"Normally, when people die their organs go to whomever is at the top of the waiting list, determined by many factors including who would obtain the greatest medical benefit from a transplant, who would die soonest without one, the locations of the patient and donor.
"'There's integrity to that. That process is public, it's transparent, it's accountable,' said Dr. Mark Fox, chairman of the network's ethics committee."
Sunday, November 21, 2004
Interested in reading mysteries or possibly even conspiracy theories, Jon Cohen of Slate reviews the new book, Vaccine A: The Covert Government Experiment That's Killing Our Soldiers - and Why GI's Are Only the First Victims, by Gary Matsumoto. Mr. Cohen doesn't find the book convincing in its argument that the government deliberately tampered with the anthrax vaccine given to soldiers during the first Gulf War but states that it does provide an overview of some of the problems with the vaccine and the quick decision to use it on those soldiers shipping out to Iraq in the early 1990s.
According to Mr. Cohen, in Vaccine A, Mr. Matsumoto alleges that the U.S. military's anthrax vaccine causes a constellation of autoimmune diseases and symptoms such as lupus, rashes, hair loss, and aching joints that fall under the rubric known as Gulf War Syndrome. Mr. Matsumoto argues that the problems result from the military secretly spiking the vaccine with squalene, "a fat naturally found in the body that, when injected as part of a vaccine, supercharges the immune system's ability to make antibodies." He further "accuses the Department of Defense of slipping this experimental vaccine past the Food and Drug Administration and involving unwitting troops in a human test" that he "equates with Nazi experimentation and the infamous Tuskegee syphilis study." Mr. Cohen contends that Matsumoto's book fails to answer the question of why the military would subject its soldiers to such an experimental and potentially dangerous vaccine. He also finds the book rather sloppily researched. If you have an interest in vaccines and vaccine contamination, Mr. Cohen recommends a different book on the polio vaccine and its early troubles. In his conclusion, he states,
"Vaccine accidents do happen, they do get covered up, and they deserve close scrutiny. One of the most famous vaccine accidents is the contamination of the first polio vaccines with a monkey virus, and a new book on the accident by Debbie Bookchin and Jim Schumacher, The Virus and the Vaccine, has many parallels with Vaccine A. But the research in this book is meticulous, and Bookchin and Schumacher's tone is so measured and thoughtful that my mind opens to their controversial thesis (that the monkey virus accidentally injected into people through polio vaccines causes human cancers). I'm not convinced that the monkey virus does, in fact, cause harm, but I am convinced that the question merits serious attention. Matsumoto, in contrast, with his sloppy errors, remote possibilities trumped up as facts, and outright dismissal of evidence that doesn't support his thesis, leaves me groaning."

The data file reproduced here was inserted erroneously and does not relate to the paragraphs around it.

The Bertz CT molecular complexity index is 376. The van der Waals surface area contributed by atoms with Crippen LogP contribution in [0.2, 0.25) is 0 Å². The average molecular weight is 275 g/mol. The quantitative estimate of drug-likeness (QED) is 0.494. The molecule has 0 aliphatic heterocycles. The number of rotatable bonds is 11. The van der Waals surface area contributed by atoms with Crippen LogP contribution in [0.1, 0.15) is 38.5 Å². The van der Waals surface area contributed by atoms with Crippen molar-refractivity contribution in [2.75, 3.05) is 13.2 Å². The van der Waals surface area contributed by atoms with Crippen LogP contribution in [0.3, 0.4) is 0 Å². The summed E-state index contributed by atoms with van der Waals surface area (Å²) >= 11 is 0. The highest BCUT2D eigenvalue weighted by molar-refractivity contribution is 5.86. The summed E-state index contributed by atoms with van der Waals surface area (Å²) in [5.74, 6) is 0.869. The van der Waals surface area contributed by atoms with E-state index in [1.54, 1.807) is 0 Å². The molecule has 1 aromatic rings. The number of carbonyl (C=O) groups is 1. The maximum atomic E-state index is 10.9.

As discussed here yesterday, the omnibus budget bill, H.R. 4818, contains an amendment to federal abortion law that has drawn the ire of 9 women senators and pro-choice advocacy groups. As expected, the Senate adjourned (at 12:31 a.m. this morning) having taken one record vote, to approve the bill, 65-30. The House had approved the spending bill (344-51) earlier in the day.
As reported by The Washington Post, "The abortion language remained in the spending bill, but late yesterday, Senate opponents agreed not to block its consideration after Senate Majority Leader Bill Frist (R-Tenn.) promised to schedule a vote in the near future on a bill drafted by Sen. Barbara Boxer (D-Calif.) to repeal the provision." Even if Sen. Boxer's bill passes in the Senate, no-one gives the repeal effort much of a chance in the more conservative House.
On Nov. 18, the FDA announced publication of "a final rule on current good tissue practice (GTP), the last of three rules to be finalized as part of the Agency's overall plan to make human cells and tissues even safer. GTP includes the methods, facilities and controls used to manufacture these products. With this final rule, FDA's efforts to establish a new, comprehensive, and risk-based approach to this promising and innovative field of medicine can be realized. The new approach will be fully implemented on May 25, 2005." The final rule is here and will be published in the Federal Register soon.
All tissue-related FDA documents are collected on this web page. The FDA describes its previous final rules this way: "[T]he agency has published two final rules and one interim final rule to implement aspects of the proposed approach. On January 19, 2001, we issued regulations to create a new, unified system for registering HCT/P establishments and for listing their HCT/Ps (registration final rule, 66 FR 5447). Part of the definition of 'human cells, tissues, or cellular or tissue-based products' became effective on January 21, 2004. On January 27, 2004 (69 FR 3823), we issued an interim final rule to except human dura mater and human heart valve allografts from the scope of that definition until all of the tissue rules became final. On May 25, 2004, we issued regulations requiring most cell and tissue donors to be tested and screened for relevant communicable diseases (donor-eligibility final rule, 69 FR 29786)."